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Recent Examples on the Web: Verb New figures also suggest that police are hard-hit by the outbreak. NBC News, "U.S. coronavirus death toll surpasses 2,000," 30 Mar. 2020 This week the National Guard was activated in states that have been hardest hit by the virus, which has caused havoc across the country and shuttered much of daily life. Fox News, "Tennessee vet gives back during coronavirus pandemic," 29 Mar. 2020 Duke Energy in Southern Indiana wasn't hit as hard. Sarah Ladd, The Courier-Journal, "Hundreds without power following thunderstorms in Louisville," 29 Mar. 2020 Detroit has been especially hard hit by the coronavirus. Kathleen Gray, Detroit Free Press, "TCF Center will house 900 beds as it converts to a field hospital amid coronavirus crisis," 29 Mar. 2020 Louisiana, where New Orleans has been hard hit by the virus, had more than 3,300 cases and 137 deaths. Gary Dinges, USA TODAY, "American, Delta plan additional flight cuts for May amid coronavirus pandemic," 29 Mar. 2020 Authorities in Italy, which has been badly hit by the coronavirus pandemic, approved new clinical trials to study favipiravir as a COVID-19 treatment on March 22. Naomi Xu Elegant, Fortune, "Fujifilm antiviral drug emerges as a promising underdog in the coronavirus treatment race," 28 Mar. 2020 New York City is particularly hard hit by the coronavirus, with 30,000 cases reported as of March 26. Kyle Mizokami, Popular Mechanics, "A Look Inside the Navy Hospital Ships Fighting COVID-19," 27 Mar. 2020 Restaurants and their staffs have been hit especially hard by the closure orders, which prohibit dining in, and some have tried to get creative to keep revenue flowing. Chase Difeliciantonio, SFChronicle.com, "Bay Area businesses push boundaries of stay-at-home orders," 27 Mar. 2020 Recent Examples on the Web: Noun Garmin’s business took an almost immediate hit, and its problems were exacerbated by the financial crisis. Danielle Abril, Fortune, "How early GPS gadget maker Garmin mapped out success against the likes of Apple and Google," 16 Mar. 2020 The most recent hit to travel demand: restaurants, bars and retailers and attractions, major draws for visitors in addition to locals, are temporarily closing. Dawn Gilbertson, USA TODAY, "Are restrictions on travel within the United States coming soon?," 16 Mar. 2020 Even if the samples pass clinical tests without a hit, production of a usable coronavirus vaccine will probably take 12 to 18 months. Briana Rice, Cincinnati.com, "Coronavirus: How did it start, what are the symptoms and how to get tested," 13 Mar. 2020 This tale of two hapless brothers on the run after a mob boss orders a hit on them, with a possibly psychopathic 14-year-old girl in tow, has some engaging moments. Frank Scheck, The Hollywood Reporter, "'Clover': Film Review," 11 Mar. 2020 Oil stocks have taken a deep hit in recent years as investors worry about climate concerns and the potential of peak demand—when oil demand flatlines—in the coming decades. Justin Worland, Time, "Answers to Six Key Questions About the Oil Price Collapse," 11 Mar. 2020 The Bank of England also noted the hit to financial markets in recent days, with stocks and commodities falling sharply and government bond yields reaching record lows. Julia Horowitz, CNN, "Bank of England slashes interest rates in emergency move," 11 Mar. 2020 Went seven innings giving up no runs, five hits, two walks and striking out eight in a win. Richard Obert, azcentral, "Vote for Week 2 Arizona high school baseball top performers: March 2-6," 9 Mar. 2020 The song has since become a global hit, with late night television show host John Oliver dancing along to it in a recent episode of his HBO show. Mary Hui, Quartz, "Countries around the world are using catchy songs to fight the coronavirus," 9 Mar. 2020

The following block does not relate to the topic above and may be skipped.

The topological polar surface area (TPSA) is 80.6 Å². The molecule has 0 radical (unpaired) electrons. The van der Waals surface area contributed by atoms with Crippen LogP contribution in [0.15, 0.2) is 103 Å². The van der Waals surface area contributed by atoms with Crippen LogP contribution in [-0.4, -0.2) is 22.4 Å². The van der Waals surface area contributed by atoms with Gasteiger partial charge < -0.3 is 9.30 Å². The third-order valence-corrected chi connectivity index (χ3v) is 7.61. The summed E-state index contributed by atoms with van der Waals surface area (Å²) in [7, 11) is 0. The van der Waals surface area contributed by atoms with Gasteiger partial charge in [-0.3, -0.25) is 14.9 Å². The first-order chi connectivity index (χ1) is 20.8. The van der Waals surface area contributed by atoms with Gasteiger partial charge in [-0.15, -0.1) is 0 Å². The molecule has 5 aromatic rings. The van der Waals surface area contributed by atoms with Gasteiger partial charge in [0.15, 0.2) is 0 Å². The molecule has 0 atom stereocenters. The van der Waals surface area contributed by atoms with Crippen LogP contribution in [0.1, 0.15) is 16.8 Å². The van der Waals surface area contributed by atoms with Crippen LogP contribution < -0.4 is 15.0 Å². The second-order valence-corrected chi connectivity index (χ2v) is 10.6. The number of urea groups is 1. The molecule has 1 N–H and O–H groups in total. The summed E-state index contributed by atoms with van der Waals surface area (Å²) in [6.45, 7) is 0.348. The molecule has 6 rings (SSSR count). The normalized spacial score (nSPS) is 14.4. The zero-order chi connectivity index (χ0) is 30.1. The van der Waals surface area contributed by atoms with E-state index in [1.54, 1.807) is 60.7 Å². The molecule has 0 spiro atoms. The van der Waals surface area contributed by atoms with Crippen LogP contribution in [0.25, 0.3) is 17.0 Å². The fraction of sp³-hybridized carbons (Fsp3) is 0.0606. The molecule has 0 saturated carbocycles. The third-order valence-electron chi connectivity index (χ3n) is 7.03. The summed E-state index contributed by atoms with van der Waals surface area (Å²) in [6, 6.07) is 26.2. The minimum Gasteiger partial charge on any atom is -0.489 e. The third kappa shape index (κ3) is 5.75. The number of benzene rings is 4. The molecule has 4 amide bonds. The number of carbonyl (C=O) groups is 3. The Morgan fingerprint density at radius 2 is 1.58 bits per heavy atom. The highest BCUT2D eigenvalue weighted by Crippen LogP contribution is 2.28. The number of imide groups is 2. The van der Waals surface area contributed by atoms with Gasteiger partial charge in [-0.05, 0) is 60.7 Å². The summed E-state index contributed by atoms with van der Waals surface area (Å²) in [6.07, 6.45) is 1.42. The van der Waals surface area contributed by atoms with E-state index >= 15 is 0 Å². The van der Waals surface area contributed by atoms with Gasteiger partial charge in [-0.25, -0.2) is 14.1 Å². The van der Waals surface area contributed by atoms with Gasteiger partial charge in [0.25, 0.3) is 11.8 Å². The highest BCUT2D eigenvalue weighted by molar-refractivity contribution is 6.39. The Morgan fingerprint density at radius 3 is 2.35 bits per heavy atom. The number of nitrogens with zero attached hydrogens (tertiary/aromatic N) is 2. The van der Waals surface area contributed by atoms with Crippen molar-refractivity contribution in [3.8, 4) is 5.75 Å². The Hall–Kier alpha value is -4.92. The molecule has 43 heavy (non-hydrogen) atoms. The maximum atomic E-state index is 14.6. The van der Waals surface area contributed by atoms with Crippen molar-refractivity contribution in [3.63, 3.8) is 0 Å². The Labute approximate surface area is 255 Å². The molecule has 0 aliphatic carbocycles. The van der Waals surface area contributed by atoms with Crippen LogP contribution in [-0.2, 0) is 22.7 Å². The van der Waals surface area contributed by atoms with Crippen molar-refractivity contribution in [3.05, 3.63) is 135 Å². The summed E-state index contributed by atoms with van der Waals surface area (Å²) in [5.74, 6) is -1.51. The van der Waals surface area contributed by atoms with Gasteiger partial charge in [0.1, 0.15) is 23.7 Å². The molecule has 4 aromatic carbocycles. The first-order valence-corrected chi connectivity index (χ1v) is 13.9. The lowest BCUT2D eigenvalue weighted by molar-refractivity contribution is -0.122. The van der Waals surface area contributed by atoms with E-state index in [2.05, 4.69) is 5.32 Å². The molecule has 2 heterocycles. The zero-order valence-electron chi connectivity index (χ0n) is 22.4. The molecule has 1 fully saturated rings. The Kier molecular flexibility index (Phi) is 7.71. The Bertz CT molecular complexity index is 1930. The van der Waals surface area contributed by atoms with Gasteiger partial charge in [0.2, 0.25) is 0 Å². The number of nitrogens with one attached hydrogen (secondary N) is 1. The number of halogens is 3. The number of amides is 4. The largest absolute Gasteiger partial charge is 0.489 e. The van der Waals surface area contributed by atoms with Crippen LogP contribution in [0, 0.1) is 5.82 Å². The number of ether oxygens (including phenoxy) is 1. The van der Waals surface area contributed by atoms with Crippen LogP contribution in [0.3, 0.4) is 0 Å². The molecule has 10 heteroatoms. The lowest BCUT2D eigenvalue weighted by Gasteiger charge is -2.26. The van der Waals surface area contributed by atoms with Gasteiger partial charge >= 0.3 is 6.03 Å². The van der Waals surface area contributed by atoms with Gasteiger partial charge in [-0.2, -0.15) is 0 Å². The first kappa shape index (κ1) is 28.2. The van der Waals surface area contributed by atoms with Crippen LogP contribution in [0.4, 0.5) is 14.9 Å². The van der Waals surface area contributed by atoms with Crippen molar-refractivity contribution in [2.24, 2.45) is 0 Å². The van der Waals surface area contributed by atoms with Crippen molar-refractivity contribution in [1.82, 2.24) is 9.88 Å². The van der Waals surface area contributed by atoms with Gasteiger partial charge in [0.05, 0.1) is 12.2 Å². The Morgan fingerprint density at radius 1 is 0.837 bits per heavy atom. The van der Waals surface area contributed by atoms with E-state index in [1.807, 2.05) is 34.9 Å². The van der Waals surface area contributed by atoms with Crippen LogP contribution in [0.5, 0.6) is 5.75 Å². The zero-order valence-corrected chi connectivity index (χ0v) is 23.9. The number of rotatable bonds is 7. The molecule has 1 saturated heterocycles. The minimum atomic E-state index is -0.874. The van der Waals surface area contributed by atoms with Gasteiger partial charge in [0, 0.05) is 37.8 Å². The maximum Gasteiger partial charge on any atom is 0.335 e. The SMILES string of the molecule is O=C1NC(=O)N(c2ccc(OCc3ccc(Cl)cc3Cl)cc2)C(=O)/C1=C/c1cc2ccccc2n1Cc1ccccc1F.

These example sentences are selected automatically from various online news sources to reflect current usage of the word 'hit.' Views expressed in the examples do not represent the opinion of Merriam-Webster or its editors. Send us feedback.